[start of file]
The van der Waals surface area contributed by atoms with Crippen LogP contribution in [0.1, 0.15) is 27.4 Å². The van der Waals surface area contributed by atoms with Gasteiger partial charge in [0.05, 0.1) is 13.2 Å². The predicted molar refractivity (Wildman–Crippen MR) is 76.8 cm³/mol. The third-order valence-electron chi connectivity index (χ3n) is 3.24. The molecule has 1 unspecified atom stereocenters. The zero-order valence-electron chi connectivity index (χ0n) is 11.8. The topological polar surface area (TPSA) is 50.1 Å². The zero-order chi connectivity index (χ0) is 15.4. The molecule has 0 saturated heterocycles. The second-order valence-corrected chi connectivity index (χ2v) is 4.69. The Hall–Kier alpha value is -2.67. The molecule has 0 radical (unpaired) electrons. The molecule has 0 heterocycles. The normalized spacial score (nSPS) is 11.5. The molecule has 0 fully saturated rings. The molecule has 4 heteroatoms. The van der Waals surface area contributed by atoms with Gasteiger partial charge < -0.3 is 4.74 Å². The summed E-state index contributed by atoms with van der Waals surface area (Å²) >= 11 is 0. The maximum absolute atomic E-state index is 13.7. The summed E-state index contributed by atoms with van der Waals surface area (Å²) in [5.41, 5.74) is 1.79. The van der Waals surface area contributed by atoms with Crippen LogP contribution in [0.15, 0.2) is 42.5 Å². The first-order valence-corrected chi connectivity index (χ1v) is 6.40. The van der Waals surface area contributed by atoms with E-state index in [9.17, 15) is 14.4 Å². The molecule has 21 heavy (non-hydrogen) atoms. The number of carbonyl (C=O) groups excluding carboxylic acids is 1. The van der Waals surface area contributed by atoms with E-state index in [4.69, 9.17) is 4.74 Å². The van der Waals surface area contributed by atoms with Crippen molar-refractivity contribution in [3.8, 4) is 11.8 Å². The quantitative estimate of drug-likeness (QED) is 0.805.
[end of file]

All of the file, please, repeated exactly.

The van der Waals surface area contributed by atoms with Crippen LogP contribution in [0.1, 0.15) is 27.4 Å². The van der Waals surface area contributed by atoms with Gasteiger partial charge in [0.05, 0.1) is 13.2 Å². The predicted molar refractivity (Wildman–Crippen MR) is 76.8 cm³/mol. The third-order valence-electron chi connectivity index (χ3n) is 3.24. The molecule has 1 unspecified atom stereocenters. The zero-order valence-electron chi connectivity index (χ0n) is 11.8. The topological polar surface area (TPSA) is 50.1 Å². The zero-order chi connectivity index (χ0) is 15.4. The molecule has 0 saturated heterocycles. The second-order valence-corrected chi connectivity index (χ2v) is 4.69. The Hall–Kier alpha value is -2.67. The molecule has 0 radical (unpaired) electrons. The molecule has 0 heterocycles. The normalized spacial score (nSPS) is 11.5. The molecule has 0 fully saturated rings. The molecule has 4 heteroatoms. The van der Waals surface area contributed by atoms with Gasteiger partial charge < -0.3 is 4.74 Å². The summed E-state index contributed by atoms with van der Waals surface area (Å²) >= 11 is 0. The maximum absolute atomic E-state index is 13.7. The summed E-state index contributed by atoms with van der Waals surface area (Å²) in [5.41, 5.74) is 1.79. The van der Waals surface area contributed by atoms with Crippen LogP contribution in [0.15, 0.2) is 42.5 Å². The first-order valence-corrected chi connectivity index (χ1v) is 6.40. The van der Waals surface area contributed by atoms with E-state index in [9.17, 15) is 14.4 Å². The molecule has 21 heavy (non-hydrogen) atoms. The number of carbonyl (C=O) groups excluding carboxylic acids is 1. The van der Waals surface area contributed by atoms with E-state index in [4.69, 9.17) is 4.74 Å². The van der Waals surface area contributed by atoms with Crippen molar-refractivity contribution in [3.8, 4) is 11.8 Å². The quantitative estimate of drug-likeness (QED) is 0.805.